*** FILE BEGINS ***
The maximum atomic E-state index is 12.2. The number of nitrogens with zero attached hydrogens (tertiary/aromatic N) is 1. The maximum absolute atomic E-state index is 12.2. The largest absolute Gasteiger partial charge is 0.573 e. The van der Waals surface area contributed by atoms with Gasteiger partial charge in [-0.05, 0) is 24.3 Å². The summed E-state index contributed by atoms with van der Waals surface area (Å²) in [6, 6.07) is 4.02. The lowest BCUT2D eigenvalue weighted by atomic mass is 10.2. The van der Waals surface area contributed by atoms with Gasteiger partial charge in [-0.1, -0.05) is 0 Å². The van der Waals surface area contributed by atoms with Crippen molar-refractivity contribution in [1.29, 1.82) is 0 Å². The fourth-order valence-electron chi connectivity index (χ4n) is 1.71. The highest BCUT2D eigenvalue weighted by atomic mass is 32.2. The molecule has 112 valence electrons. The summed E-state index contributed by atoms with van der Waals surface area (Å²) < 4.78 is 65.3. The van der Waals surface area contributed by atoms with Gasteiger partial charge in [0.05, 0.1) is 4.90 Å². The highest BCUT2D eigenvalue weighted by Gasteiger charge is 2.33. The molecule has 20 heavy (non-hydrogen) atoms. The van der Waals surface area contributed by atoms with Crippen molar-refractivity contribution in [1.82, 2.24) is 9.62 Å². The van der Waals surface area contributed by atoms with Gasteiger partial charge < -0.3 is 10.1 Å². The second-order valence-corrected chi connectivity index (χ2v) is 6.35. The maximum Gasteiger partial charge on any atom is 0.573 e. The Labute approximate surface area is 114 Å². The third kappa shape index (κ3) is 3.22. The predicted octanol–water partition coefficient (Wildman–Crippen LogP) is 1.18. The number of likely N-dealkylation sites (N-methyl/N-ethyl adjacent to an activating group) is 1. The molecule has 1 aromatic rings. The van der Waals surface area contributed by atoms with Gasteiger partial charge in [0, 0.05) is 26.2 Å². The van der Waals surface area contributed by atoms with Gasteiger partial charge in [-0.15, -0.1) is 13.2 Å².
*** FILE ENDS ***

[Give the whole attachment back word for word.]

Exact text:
The maximum atomic E-state index is 12.2. The number of nitrogens with zero attached hydrogens (tertiary/aromatic N) is 1. The maximum absolute atomic E-state index is 12.2. The largest absolute Gasteiger partial charge is 0.573 e. The van der Waals surface area contributed by atoms with Gasteiger partial charge in [-0.05, 0) is 24.3 Å². The summed E-state index contributed by atoms with van der Waals surface area (Å²) in [6, 6.07) is 4.02. The lowest BCUT2D eigenvalue weighted by atomic mass is 10.2. The van der Waals surface area contributed by atoms with Gasteiger partial charge in [-0.1, -0.05) is 0 Å². The van der Waals surface area contributed by atoms with Crippen molar-refractivity contribution in [1.29, 1.82) is 0 Å². The fourth-order valence-electron chi connectivity index (χ4n) is 1.71. The highest BCUT2D eigenvalue weighted by atomic mass is 32.2. The molecule has 112 valence electrons. The summed E-state index contributed by atoms with van der Waals surface area (Å²) < 4.78 is 65.3. The van der Waals surface area contributed by atoms with Gasteiger partial charge in [0.05, 0.1) is 4.90 Å². The highest BCUT2D eigenvalue weighted by Gasteiger charge is 2.33. The molecule has 20 heavy (non-hydrogen) atoms. The van der Waals surface area contributed by atoms with Crippen molar-refractivity contribution in [1.82, 2.24) is 9.62 Å². The van der Waals surface area contributed by atoms with Gasteiger partial charge < -0.3 is 10.1 Å². The second-order valence-corrected chi connectivity index (χ2v) is 6.35. The maximum Gasteiger partial charge on any atom is 0.573 e. The Labute approximate surface area is 114 Å². The third kappa shape index (κ3) is 3.22. The predicted octanol–water partition coefficient (Wildman–Crippen LogP) is 1.18. The number of likely N-dealkylation sites (N-methyl/N-ethyl adjacent to an activating group) is 1. The molecule has 1 aromatic rings. The van der Waals surface area contributed by atoms with Gasteiger partial charge in [0, 0.05) is 26.2 Å². The van der Waals surface area contributed by atoms with Gasteiger partial charge in [-0.15, -0.1) is 13.2 Å².